US warplanes have bombed Islamist fighters marching on Iraq’s Kurdish capital after President Barack Obama said Washington must act to prevent ”genocide”.
Islamic State fighters, who have beheaded and crucified captives in their drive to eradicate unbelievers, have advanced to within a half hour’s drive of Arbil, capital of Iraq’s Kurdish region and a hub for US oil companies.
They have also seized control of Iraq’s biggest dam, Kurdish authorities confirmed on Friday, which could allow them to flood cities and cut off vital water and electricity supplies.
A Pentagon spokesman said two F/A-18 aircraft from an aircraft carrier in the Gulf had dropped laser-guided 500-pound bombs on a mobile artillery piece used by the fighters to shell Kurdish forces defending Arbil.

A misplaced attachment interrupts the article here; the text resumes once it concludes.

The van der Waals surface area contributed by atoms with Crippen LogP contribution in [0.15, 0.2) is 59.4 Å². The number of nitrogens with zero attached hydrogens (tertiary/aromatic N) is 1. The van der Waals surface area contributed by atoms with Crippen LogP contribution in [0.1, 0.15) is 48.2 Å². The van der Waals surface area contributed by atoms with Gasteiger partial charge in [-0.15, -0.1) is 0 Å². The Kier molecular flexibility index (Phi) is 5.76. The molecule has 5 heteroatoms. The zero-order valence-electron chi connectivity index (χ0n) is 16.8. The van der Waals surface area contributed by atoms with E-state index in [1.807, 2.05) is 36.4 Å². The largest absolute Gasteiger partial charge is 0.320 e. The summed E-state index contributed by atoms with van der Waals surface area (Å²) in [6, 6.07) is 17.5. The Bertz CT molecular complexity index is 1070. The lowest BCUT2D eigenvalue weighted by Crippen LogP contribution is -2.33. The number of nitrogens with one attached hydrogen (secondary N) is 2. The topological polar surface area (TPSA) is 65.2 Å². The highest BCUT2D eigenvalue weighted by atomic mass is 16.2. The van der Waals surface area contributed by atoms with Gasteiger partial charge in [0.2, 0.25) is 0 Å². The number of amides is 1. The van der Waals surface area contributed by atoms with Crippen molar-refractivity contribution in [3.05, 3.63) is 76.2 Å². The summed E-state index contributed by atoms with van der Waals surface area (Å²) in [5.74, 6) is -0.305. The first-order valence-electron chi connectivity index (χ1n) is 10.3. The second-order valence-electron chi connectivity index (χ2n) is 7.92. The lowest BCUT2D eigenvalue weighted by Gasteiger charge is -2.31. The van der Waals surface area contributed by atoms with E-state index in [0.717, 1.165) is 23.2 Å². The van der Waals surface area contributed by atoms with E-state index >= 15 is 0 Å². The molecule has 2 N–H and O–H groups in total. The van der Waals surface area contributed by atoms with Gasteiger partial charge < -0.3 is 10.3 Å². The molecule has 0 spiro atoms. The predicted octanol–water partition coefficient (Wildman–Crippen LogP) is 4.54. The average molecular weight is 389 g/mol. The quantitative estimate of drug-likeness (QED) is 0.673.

Obama authorised the first US air strikes on Iraq since he pulled all troops out in 2011, arguing action was needed to halt the Islamist advance, protect Americans and safeguard hundreds of thousands of Christians and members of other religious minorities who have fled for their lives.
The lesson here is that it is easier to invade a country, than leave it. The US action in this regard is necessary to stop the slaughter.
In Baghdad, where politicians have been paralysed by infighting while the state falls apart, the top Shi’ite cleric all but demanded Prime Minister Nuri al-Maliki quit, a bold intervention that could bring the veteran ruler down.
Which is necessary. Maliki is primary responsible for the rise of ISIS.